The Librarianist: A Novel
Patrick DeWitt’s most recent novel, The Librarianist, introduces readers to Bob Comet, a quiet and reclusive recent retiree who spent his working life as a librarian. One day, while out walking, he sees a woman who is quite clearly lost and takes it upon himself to return her to the senior center where she lives. That small moment turns into a desire to volunteer at the center and to read to the residents. Ultimately, though, that endeavor does not go well. Bob’s life as a devotee of books hasn’t made him very good with people, and that lack of social awareness causes a breakdown between him and the residents.
The novel then turns to Bob’s past; his short marriage to Connie, who left him for his best friend, and an incident at the age of eleven—just at the end of World War II—when Bob ran away from home for four days. The middle section of the book seems intent on drawing out all the ways Bob became so reclusive and removed; it does this well, and with some humor, but I often found myself asking why I should care about Bob’s plight. It is difficult to invest in a novel as a whole when the protagonist isn’t terribly interesting.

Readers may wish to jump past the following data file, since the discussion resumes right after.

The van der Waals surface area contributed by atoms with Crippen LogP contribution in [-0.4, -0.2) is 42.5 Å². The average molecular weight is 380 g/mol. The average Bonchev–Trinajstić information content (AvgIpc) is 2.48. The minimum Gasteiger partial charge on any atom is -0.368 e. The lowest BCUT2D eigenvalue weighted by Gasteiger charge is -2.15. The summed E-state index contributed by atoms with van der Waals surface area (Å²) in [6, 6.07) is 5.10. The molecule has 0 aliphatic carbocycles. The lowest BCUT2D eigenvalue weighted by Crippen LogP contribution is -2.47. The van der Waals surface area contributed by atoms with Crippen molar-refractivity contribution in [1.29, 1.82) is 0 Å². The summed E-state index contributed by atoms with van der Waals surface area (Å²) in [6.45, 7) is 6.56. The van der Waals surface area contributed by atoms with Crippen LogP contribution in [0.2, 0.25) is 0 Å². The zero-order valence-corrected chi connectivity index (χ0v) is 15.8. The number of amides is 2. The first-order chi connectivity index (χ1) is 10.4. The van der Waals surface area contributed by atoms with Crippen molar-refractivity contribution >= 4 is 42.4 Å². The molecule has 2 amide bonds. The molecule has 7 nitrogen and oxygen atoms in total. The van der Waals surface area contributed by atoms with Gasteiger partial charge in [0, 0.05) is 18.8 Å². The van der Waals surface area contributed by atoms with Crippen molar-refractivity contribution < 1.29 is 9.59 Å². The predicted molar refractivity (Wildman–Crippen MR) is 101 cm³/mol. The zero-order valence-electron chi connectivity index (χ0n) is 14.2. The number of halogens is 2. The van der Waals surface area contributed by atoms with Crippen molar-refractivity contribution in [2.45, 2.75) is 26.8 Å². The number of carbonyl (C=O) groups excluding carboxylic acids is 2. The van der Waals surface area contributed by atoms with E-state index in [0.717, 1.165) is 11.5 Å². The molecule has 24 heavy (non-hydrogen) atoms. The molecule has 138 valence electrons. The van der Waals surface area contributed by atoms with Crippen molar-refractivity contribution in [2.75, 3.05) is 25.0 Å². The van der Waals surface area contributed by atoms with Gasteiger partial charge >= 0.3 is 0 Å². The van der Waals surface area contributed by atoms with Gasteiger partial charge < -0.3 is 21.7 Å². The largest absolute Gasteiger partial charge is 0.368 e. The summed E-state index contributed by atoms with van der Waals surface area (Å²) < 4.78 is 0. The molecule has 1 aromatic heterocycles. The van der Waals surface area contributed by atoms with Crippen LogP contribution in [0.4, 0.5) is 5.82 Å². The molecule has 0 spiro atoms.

The final third of the book sees Bob’s return to the senior center. I won’t spoil it for you, but there is some closure that occurs and some explanation for Bob’s behavior that pans out in the latter pages. The title The Librarianist led me to believe there would be more focus on books, as did the initial introduction of Bob’s character. Because I was hoping for those things, the novel didn’t hold together for me as much as it could have.
|Page Count||352 pages|
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